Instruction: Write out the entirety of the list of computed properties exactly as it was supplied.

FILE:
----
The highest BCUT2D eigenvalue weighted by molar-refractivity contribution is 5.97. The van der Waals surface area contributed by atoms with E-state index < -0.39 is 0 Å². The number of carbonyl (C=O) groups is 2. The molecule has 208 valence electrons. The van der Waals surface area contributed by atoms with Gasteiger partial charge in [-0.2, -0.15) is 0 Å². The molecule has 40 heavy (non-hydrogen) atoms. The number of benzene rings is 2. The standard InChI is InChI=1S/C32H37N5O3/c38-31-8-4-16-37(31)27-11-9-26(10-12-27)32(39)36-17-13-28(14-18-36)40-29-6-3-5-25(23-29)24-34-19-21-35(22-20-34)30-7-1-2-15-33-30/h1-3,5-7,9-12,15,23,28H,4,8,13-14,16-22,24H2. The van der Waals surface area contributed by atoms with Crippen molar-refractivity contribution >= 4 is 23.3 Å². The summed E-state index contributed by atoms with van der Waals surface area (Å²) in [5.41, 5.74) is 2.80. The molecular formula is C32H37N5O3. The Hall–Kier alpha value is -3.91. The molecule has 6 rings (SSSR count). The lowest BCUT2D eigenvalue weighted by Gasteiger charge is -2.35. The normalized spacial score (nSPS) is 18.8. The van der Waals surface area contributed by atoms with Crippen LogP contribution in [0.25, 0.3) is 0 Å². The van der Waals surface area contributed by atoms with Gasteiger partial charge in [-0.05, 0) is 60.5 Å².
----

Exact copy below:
The highest BCUT2D eigenvalue weighted by molar-refractivity contribution is 5.97. The van der Waals surface area contributed by atoms with E-state index < -0.39 is 0 Å². The number of carbonyl (C=O) groups is 2. The molecule has 208 valence electrons. The van der Waals surface area contributed by atoms with Gasteiger partial charge in [-0.2, -0.15) is 0 Å². The molecule has 40 heavy (non-hydrogen) atoms. The number of benzene rings is 2. The standard InChI is InChI=1S/C32H37N5O3/c38-31-8-4-16-37(31)27-11-9-26(10-12-27)32(39)36-17-13-28(14-18-36)40-29-6-3-5-25(23-29)24-34-19-21-35(22-20-34)30-7-1-2-15-33-30/h1-3,5-7,9-12,15,23,28H,4,8,13-14,16-22,24H2. The van der Waals surface area contributed by atoms with Crippen molar-refractivity contribution >= 4 is 23.3 Å². The summed E-state index contributed by atoms with van der Waals surface area (Å²) in [5.41, 5.74) is 2.80. The molecular formula is C32H37N5O3. The Hall–Kier alpha value is -3.91. The molecule has 6 rings (SSSR count). The lowest BCUT2D eigenvalue weighted by Gasteiger charge is -2.35. The normalized spacial score (nSPS) is 18.8. The van der Waals surface area contributed by atoms with Crippen LogP contribution in [0.25, 0.3) is 0 Å². The van der Waals surface area contributed by atoms with Gasteiger partial charge in [-0.05, 0) is 60.5 Å².